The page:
Portraits of Earth
“Just as we study a face in order to know a person, so we examine an earthscape (a landscape, waterscape, skyscape, or combination of these) in order to understand the Earth itself.”
In PORTRAITS OF EARTH, Freeman Patterson advocates learning to observe without attaching preconceived labels (tree, leaf, sand, flower), to see nature as pattern and shape and texture. Creating a photographic composition in this way makes one more sensitive to and conscious of the factors shaping the Earth. The bold, graphic design made by a backlit boulder yields information about the geologic forces that gave it shape; frontlighting allows it to merge with the background, showing the pattern of the environment; wind and rain contribute to the texture revealed by sidelighting.
Patterson’s text thus focuses on composition as a way to express one’s personal perception of Earth. The camera angle, over- or underexposure, macro or wide-angle lens exist only to clarify what it is one wants to convey about Earth. He discusses his own photographs not in terms of f-stops and shutter speeds but according to his emotional response to the subject. To photograph a bit of grass on a rock, Patterson waits until the pattern of shadows echoes the shape of the grass, establishing a sense of harmony. A bold composition of the dunes of the Namib Desert in Africa at sunrise creates a feeling of menace through its slight underexposure of the blood-red highlights and black shadows. A muted winter photograph taken at a distance shows the regular pattern pine trees create in their competition for “light and space.” A particular camera position reveals wet sand that evokes an athlete’s flexed muscles.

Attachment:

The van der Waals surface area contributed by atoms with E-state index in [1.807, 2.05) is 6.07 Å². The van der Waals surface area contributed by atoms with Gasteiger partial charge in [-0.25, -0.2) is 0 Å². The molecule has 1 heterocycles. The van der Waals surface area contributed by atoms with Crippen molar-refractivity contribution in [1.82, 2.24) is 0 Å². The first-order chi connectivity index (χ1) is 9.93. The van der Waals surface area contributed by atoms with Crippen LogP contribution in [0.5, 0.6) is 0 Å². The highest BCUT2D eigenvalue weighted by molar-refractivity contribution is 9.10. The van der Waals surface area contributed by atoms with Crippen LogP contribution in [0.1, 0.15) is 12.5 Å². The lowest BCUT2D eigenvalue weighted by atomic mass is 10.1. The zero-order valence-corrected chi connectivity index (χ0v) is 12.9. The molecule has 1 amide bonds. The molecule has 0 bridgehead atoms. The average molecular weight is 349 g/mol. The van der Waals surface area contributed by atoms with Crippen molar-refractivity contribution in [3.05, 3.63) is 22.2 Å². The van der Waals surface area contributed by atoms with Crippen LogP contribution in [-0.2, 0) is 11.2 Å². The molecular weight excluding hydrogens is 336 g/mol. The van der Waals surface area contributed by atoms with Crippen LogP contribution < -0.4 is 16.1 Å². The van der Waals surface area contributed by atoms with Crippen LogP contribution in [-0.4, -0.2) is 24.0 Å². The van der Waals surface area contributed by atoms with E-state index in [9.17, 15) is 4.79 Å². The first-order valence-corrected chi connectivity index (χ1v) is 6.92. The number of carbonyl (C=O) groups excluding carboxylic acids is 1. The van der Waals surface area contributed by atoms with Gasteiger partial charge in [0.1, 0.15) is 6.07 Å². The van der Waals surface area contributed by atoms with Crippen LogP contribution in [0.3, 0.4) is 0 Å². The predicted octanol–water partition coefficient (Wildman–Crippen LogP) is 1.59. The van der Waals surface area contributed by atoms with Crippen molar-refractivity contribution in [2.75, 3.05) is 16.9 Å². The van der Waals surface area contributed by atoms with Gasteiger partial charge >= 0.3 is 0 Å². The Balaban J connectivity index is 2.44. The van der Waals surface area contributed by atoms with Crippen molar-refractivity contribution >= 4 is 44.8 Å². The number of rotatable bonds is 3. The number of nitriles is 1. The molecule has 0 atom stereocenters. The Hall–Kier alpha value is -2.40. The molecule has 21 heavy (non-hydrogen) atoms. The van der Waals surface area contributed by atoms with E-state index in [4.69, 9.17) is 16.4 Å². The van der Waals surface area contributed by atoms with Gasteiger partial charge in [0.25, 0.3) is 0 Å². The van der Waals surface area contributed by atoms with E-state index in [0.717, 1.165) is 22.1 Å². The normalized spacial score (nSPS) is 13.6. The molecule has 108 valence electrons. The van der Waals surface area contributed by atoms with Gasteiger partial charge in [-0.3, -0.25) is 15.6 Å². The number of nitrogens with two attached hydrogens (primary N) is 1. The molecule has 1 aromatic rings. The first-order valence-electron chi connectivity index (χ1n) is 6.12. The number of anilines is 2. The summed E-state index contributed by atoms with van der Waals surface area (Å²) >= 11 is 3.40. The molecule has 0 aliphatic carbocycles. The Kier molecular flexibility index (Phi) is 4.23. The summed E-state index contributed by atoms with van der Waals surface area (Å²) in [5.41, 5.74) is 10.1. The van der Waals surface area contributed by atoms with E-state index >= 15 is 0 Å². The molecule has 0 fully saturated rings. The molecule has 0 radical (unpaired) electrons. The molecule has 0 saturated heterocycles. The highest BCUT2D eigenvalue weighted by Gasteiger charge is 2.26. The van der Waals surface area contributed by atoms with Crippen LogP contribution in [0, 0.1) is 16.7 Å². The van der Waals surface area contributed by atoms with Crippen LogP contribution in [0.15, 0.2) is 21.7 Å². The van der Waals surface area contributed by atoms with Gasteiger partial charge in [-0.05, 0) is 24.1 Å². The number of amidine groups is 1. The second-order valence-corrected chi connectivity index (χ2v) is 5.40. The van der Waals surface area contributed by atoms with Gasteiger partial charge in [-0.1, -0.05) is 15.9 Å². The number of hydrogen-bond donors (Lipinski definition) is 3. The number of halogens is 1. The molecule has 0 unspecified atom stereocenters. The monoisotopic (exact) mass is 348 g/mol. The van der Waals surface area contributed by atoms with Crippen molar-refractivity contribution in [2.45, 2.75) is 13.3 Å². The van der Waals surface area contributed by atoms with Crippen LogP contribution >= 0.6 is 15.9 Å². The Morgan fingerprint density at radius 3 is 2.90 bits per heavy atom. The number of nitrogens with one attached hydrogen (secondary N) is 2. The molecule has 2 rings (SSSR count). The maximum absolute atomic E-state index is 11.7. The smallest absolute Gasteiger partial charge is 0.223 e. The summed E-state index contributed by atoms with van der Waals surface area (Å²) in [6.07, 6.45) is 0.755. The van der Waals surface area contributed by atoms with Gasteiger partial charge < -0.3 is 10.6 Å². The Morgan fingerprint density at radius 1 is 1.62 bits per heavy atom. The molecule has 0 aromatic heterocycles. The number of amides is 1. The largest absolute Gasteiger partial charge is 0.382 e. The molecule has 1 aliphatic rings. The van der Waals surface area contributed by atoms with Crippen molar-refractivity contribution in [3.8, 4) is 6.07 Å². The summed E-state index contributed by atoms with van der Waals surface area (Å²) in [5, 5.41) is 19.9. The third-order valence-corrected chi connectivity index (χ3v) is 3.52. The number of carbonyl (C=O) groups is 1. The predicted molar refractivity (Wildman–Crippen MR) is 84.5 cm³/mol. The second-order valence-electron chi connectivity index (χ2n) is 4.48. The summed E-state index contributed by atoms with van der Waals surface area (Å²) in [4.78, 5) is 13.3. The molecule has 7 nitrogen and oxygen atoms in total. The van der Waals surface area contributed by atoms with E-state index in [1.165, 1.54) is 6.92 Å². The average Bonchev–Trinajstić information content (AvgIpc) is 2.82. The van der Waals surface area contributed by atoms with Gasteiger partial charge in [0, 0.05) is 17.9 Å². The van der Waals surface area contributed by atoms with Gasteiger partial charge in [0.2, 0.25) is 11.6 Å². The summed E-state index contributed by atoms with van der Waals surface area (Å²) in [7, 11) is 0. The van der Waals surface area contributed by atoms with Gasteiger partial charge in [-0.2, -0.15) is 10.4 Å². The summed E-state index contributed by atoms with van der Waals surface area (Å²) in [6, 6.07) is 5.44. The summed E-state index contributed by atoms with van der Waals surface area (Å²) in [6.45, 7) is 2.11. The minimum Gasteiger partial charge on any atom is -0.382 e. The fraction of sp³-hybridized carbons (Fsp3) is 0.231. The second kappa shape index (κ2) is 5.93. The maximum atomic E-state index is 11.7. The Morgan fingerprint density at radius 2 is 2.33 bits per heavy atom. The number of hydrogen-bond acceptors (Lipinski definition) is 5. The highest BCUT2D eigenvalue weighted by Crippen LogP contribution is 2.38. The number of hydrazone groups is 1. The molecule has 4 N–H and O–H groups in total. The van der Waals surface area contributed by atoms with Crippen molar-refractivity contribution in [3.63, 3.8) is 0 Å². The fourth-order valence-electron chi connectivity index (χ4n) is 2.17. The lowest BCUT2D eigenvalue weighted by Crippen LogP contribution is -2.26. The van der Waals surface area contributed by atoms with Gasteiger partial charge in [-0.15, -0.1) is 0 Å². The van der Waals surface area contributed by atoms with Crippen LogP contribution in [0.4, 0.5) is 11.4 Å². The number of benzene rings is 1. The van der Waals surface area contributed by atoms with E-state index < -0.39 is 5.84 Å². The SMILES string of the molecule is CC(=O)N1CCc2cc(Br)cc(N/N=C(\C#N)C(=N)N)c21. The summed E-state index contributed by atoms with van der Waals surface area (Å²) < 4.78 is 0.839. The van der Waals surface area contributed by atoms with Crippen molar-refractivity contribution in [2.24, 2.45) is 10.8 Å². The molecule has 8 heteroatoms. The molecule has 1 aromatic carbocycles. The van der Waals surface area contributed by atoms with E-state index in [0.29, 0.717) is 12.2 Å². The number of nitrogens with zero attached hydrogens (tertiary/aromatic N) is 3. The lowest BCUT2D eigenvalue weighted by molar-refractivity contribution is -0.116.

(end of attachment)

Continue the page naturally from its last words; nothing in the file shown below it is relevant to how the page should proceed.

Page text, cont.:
Patterson is everywhere concerned with interrelationships--the physical connection between lichens and seeds germinating in a fissure in rock, the mental connection between the mud flats of the desert and the breaking ice floes of Ellesmere Island. His close observations yield insight into the work of the photographer as well as into the Earth itself.